Skip to main content

News & Events

Comal ISD esports teams gain momentum

        Move over traditional sports, there’s a new game in town that has amassed followers from around the world creating overnight celebrities with corporate endorsements and college scholarships, and Comal ISD has six teams.

        Known as esports, or electronic sports, the online competition takes place with opposing teams going head-to-head over an intense video game battle requiring players to work together to problem solve, strategize and communicate in order to win.

        Representing six Comal ISD high schools, the teams compete in two separate seasons each school year, fall and spring. Currently, these teams are completing the district’s fourth season of play and include Canyon High, Canyon Lake High, Davenport High, Hill Country College Preparatory High, Memorial Early College High (MECHS) and Smithson Valley High (SVHS).


 
        This season’s results have the MECHS team, which competed in the newest esports game of Overwatch 2, placing fourth in the region, and teams from SVHS, which competed in League of Legends and Rocket League, placing seventh and eighth in the state, respectively.

        “Esports offers students another opportunity to get involved and be part of a team,” says SVHS esports coach Sam Pippert. “It takes a video game that many students play in isolation and turns it into competitive team sport. I’m glad that the district pushed to get it started.”
        Since the program began, the Comal ISD esports teams have had success. The SVHS team made it to the top 5 in the state for Rocket League; the MECHS team made it to the top 8 in Overwatch; and the CHS team made it to the state playoffs in League of Legends and Rocket League.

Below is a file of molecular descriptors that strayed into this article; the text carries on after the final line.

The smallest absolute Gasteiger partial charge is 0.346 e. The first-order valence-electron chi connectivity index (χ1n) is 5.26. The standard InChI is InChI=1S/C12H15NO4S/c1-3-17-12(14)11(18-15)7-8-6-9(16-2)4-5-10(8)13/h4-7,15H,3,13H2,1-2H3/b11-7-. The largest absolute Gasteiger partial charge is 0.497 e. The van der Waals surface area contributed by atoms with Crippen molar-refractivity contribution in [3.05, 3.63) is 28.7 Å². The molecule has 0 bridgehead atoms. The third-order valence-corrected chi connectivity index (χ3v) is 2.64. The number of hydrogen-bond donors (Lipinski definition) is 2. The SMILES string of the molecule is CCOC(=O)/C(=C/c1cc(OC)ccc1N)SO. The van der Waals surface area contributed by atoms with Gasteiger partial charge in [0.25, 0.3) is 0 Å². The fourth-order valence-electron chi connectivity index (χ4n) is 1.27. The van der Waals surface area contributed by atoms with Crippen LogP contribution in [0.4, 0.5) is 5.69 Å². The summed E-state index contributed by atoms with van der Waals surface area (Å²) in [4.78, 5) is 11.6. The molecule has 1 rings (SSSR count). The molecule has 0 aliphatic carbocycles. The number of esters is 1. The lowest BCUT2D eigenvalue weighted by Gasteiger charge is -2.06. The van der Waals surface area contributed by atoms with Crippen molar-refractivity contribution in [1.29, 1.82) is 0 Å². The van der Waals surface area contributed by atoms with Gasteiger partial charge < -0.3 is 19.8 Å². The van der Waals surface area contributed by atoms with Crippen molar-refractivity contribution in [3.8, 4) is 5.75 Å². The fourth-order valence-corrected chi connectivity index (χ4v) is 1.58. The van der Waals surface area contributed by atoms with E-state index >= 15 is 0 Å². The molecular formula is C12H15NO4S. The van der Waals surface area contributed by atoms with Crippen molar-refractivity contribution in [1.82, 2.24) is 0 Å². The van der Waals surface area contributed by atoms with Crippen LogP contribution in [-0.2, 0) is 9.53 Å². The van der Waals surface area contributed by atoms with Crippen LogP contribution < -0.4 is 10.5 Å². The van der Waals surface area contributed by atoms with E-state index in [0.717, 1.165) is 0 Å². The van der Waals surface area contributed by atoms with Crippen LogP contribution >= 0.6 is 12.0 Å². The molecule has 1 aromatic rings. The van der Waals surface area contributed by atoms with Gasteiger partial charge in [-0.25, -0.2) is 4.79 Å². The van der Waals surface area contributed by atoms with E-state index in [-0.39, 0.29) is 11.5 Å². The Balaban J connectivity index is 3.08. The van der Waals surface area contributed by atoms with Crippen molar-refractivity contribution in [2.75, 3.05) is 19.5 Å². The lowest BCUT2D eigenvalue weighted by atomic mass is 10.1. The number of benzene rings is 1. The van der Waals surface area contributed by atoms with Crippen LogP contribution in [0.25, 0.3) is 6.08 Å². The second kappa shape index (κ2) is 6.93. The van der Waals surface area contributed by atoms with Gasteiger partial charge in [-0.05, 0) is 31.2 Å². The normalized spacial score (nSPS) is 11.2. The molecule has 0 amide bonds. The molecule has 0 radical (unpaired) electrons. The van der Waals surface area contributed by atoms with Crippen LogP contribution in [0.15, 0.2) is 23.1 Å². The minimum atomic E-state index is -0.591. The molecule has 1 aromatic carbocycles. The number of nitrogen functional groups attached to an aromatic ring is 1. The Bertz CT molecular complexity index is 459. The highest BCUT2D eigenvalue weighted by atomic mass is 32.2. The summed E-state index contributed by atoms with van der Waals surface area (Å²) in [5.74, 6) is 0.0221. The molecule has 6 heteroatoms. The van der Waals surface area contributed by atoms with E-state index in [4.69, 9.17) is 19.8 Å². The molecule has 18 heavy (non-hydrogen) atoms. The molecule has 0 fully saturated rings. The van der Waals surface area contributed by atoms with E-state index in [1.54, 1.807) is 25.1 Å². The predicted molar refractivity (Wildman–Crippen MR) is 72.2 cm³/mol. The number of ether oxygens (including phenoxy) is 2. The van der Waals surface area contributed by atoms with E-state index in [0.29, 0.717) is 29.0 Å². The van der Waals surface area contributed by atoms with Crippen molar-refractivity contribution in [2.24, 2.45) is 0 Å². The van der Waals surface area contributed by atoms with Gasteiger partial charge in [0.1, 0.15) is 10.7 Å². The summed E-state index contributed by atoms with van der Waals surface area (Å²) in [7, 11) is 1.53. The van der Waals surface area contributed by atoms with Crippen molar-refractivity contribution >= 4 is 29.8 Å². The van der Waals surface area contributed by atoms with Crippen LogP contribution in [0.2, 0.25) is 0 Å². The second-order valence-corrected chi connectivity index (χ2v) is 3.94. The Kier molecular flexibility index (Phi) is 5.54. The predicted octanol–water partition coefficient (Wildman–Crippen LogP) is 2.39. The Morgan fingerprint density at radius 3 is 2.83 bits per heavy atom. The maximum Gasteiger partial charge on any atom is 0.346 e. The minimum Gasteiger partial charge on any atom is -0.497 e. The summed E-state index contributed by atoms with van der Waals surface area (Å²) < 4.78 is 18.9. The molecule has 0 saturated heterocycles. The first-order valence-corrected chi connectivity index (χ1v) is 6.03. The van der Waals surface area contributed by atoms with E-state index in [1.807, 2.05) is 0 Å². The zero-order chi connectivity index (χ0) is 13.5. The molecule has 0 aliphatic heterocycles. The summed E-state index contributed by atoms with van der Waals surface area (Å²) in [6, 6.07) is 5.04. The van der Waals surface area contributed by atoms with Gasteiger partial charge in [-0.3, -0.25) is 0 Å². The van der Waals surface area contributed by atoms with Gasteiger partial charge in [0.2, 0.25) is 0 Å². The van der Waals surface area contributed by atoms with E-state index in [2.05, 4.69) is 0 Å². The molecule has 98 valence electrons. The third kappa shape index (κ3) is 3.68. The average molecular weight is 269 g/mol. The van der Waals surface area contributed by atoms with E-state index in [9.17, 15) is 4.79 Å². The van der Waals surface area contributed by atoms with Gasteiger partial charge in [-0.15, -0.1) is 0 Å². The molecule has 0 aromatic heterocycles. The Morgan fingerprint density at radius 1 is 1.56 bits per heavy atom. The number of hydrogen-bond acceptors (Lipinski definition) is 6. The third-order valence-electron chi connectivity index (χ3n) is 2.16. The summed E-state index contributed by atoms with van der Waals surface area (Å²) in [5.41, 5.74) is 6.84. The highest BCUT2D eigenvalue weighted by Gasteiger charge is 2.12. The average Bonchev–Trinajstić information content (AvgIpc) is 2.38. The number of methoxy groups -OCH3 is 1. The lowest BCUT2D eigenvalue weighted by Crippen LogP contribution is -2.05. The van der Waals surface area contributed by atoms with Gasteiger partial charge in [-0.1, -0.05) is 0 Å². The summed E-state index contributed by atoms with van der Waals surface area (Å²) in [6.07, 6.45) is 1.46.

“We all want to win together,” says Matthew Hunt, a member of the SVHS team. “The team aspect is the most important part of the game. We have to work together.”

        Comal ISD teams compete in League of Legends, Rocket League and Overwatch 2 with hopes to offer more team-based titles. Student gamers practice regularly and compete against schools across the state, regardless of UIL classification. Currently, UIL does not recognize esports as a varsity sport, but it is on their radar as other states adopt it as a varsity level activity.

        Additionally, Comal ISD enforces the ‘no pass, no play’ rules for esports and promotes a healthy approach to gaming, teaching players the importance of having a balance of mental and physical activity.

        Esports is a perfect example of Comal ISD’s “Every Student Connected” initiative which offers students a variety of choices when it comes to connecting with opportunities to get involved through activities and organizations.

        In fact during the first semester of esports in Comal ISD, 42 percent of students reported they had not been involved in a campus club or team within the past academic year.

        Additionally, students now have the opportunity to earn esports scholarships to play at the collegiate level as well as pursue full degree programs to become skilled in esports management and industry. The first Comal ISD student to earn such scholarships was 2022 SVHS graduate Dennis Hoehn who received more than $400,000 in offers, accepting a $92,000 scholarship to Bethany College in Kansas to play League of Legends.

        Students interested in joining the esports team at one of Comal ISD’s high schools may contact the team’s coach or visit the esports page on the district’s website.
 
-30-
Attachments
Video which will accompany story: https://youtu.be/ac4TSjgU2Ys
ComalISDesports2.jpeg – Comal ISD esports teams are gaining momentum.
ComalISDesportsCLHS.jpeg – A look at the Canyon Lake High School esports team in action.
ComalISDesportsSVHS.JPG – A look at the Smithson Valley High School esports team in action.